The Hallow

Review by Josh Slater-Williams @jslaterwilliams

Directed by

Corin Hardy

Starring

Bojana Novakovic Joseph Mawle Michael McElhatton

Anticipation.

Positive buzz from Sundance horror hounds.

Enjoyment.

Samey, but some arresting sequences scattered throughout.

In Retrospect.

Enough promise here to put Hardy on our radar.

A nifty, inventive horror film which sadly comes up a little short when it comes to cold, hard scares.

Outside of the Leprechaun series, Irish mythology has been rather underserved by genre-inclined filmmakers. With his debut feature, backwoods horror The Hallow, director and co-writer Corin Hardy goes some way to trying to rectify this, even if the end result isn’t completely successful, nor as psychologically resonant as the best of legends.

Moving his wife Clare (Bojana Novakovic) and baby son Finn from London to a remote mill house by Irish woodlands, Adam (Joseph Mawle) is tasked by his employers to survey the local forests for land clearance, much to the chagrin of the unfriendly locals (Mawle’s Game of Thrones alumni Michael McElhatton) and a one-scene policeman (Michael Smiley, delivering trailer-ready exposition with gusto). They think the family’s trespassing on the sacred ground of fairies, banshees and freaky fungi will only spell doom and gloom, and they’re soon enough proved right.

Demonic forces come bumping in the night, and sceptical Adam himself becomes a physical embodiment of the clash between civilisation and superstition. The Hallow is at its best during its second act, when all hell breaks loose. After the initial mayhem, though, comes a long succession of repetitive, too similar scare tactics, and a foray into body-snatching/baby-snatching territory that kills much of the built-up momentum.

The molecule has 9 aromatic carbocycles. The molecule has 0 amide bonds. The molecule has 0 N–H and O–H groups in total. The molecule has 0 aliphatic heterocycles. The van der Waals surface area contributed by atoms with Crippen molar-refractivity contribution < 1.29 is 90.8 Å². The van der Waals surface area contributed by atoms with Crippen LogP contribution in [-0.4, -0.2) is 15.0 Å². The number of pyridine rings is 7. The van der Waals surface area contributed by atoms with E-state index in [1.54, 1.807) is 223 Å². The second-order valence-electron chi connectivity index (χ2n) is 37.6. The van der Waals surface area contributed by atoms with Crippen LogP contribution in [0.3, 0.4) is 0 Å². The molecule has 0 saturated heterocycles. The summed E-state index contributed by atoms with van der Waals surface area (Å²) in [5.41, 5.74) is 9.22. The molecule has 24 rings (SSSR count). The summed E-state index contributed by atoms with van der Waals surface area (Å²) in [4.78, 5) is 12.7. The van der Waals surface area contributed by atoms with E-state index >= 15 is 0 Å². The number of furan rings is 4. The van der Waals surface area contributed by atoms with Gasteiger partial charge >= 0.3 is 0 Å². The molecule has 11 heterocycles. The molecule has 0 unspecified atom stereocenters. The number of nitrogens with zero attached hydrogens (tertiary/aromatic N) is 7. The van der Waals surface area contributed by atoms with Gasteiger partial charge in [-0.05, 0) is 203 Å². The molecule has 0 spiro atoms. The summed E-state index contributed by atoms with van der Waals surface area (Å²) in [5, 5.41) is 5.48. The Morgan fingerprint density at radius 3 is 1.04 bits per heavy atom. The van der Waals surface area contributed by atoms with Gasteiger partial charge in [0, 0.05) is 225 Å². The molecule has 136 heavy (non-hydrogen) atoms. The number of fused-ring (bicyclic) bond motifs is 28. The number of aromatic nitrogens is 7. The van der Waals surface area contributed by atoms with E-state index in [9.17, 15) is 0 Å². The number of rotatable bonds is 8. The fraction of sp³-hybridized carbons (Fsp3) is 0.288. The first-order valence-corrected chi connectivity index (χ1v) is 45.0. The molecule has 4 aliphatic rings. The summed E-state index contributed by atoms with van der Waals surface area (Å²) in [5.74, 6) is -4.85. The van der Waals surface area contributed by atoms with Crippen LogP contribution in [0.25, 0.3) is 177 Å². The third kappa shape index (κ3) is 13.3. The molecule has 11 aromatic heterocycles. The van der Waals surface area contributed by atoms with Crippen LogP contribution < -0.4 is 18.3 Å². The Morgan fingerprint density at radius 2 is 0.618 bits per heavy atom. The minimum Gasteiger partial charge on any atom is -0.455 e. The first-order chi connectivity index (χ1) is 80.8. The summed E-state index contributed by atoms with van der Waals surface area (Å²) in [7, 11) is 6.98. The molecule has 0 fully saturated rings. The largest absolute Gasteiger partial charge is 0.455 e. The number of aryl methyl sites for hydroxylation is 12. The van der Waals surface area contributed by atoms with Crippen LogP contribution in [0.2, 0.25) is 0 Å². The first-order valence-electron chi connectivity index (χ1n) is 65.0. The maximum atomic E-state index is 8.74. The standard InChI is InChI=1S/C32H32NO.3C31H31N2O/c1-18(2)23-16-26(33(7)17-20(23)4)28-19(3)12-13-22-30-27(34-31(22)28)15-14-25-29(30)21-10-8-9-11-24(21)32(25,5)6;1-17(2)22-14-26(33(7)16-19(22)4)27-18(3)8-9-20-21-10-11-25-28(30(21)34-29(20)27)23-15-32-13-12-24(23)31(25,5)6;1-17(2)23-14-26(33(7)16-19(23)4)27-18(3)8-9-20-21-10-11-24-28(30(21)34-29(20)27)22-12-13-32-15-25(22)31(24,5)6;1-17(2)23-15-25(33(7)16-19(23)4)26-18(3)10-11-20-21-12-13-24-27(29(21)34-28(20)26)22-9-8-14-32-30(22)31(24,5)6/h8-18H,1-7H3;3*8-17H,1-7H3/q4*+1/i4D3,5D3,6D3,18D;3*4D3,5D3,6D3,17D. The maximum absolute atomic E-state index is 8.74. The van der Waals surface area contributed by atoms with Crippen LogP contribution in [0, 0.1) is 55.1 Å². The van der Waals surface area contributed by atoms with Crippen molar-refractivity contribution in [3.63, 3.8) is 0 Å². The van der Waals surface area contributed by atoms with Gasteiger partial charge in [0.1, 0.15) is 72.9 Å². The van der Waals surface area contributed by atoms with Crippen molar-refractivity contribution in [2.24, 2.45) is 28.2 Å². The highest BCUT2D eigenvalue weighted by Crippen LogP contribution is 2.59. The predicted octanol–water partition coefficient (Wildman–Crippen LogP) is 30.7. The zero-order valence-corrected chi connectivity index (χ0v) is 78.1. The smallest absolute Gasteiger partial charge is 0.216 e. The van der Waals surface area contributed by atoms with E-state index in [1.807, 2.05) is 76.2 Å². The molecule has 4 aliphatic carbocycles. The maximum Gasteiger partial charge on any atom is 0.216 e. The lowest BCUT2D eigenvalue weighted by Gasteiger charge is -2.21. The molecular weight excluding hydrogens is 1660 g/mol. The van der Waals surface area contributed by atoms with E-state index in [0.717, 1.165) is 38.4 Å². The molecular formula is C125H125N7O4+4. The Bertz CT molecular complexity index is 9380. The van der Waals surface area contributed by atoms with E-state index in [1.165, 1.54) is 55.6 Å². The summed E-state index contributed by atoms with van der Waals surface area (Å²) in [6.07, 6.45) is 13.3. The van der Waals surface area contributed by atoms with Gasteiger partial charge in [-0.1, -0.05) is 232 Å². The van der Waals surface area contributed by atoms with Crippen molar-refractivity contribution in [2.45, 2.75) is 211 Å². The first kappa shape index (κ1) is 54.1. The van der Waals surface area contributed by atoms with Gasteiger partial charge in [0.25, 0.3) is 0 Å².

That said, there’s still much to admire even when there are few frights on offer. With CGI used only sparingly, there’s an enjoyable tactility to the animatronics, make-up and puppetry used for the squelchy body horror and creature designs, and a few memorable images, most involving an aflame scythe, endure even in the lagging stretches. At the time of writing, Hardy is currently attached to direct The Crow reboot, and his skill here with world-building on the design side of things makes that an at least vaguely enticing prospect. Here’s hoping that one has a bit more meat to its macabre.

Published 13 Nov 2015

Anticipation.

Positive buzz from Sundance horror hounds.

Enjoyment.

Samey, but some arresting sequences scattered throughout.

In Retrospect.

Enough promise here to put Hardy on our radar.

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